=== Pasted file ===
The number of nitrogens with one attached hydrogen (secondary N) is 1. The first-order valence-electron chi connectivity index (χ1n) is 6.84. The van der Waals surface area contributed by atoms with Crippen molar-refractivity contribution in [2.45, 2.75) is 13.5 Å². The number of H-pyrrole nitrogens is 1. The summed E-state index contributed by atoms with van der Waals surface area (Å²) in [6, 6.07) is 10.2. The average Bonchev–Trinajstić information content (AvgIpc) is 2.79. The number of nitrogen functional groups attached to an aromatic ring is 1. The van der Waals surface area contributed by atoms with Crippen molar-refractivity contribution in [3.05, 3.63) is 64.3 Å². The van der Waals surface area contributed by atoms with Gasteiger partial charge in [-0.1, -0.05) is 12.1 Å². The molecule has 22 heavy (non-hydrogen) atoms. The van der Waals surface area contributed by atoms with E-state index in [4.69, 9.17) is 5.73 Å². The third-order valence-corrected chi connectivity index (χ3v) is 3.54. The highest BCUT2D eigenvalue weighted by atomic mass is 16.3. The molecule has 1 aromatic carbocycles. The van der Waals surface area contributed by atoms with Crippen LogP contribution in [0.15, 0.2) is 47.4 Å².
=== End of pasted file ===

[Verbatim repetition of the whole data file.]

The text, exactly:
The number of nitrogens with one attached hydrogen (secondary N) is 1. The first-order valence-electron chi connectivity index (χ1n) is 6.84. The van der Waals surface area contributed by atoms with Crippen molar-refractivity contribution in [2.45, 2.75) is 13.5 Å². The number of H-pyrrole nitrogens is 1. The summed E-state index contributed by atoms with van der Waals surface area (Å²) in [6, 6.07) is 10.2. The average Bonchev–Trinajstić information content (AvgIpc) is 2.79. The number of nitrogen functional groups attached to an aromatic ring is 1. The van der Waals surface area contributed by atoms with Crippen molar-refractivity contribution in [3.05, 3.63) is 64.3 Å². The van der Waals surface area contributed by atoms with Gasteiger partial charge in [-0.1, -0.05) is 12.1 Å². The molecule has 22 heavy (non-hydrogen) atoms. The van der Waals surface area contributed by atoms with E-state index in [4.69, 9.17) is 5.73 Å². The third-order valence-corrected chi connectivity index (χ3v) is 3.54. The highest BCUT2D eigenvalue weighted by atomic mass is 16.3. The molecule has 1 aromatic carbocycles. The van der Waals surface area contributed by atoms with Crippen LogP contribution in [0.15, 0.2) is 47.4 Å².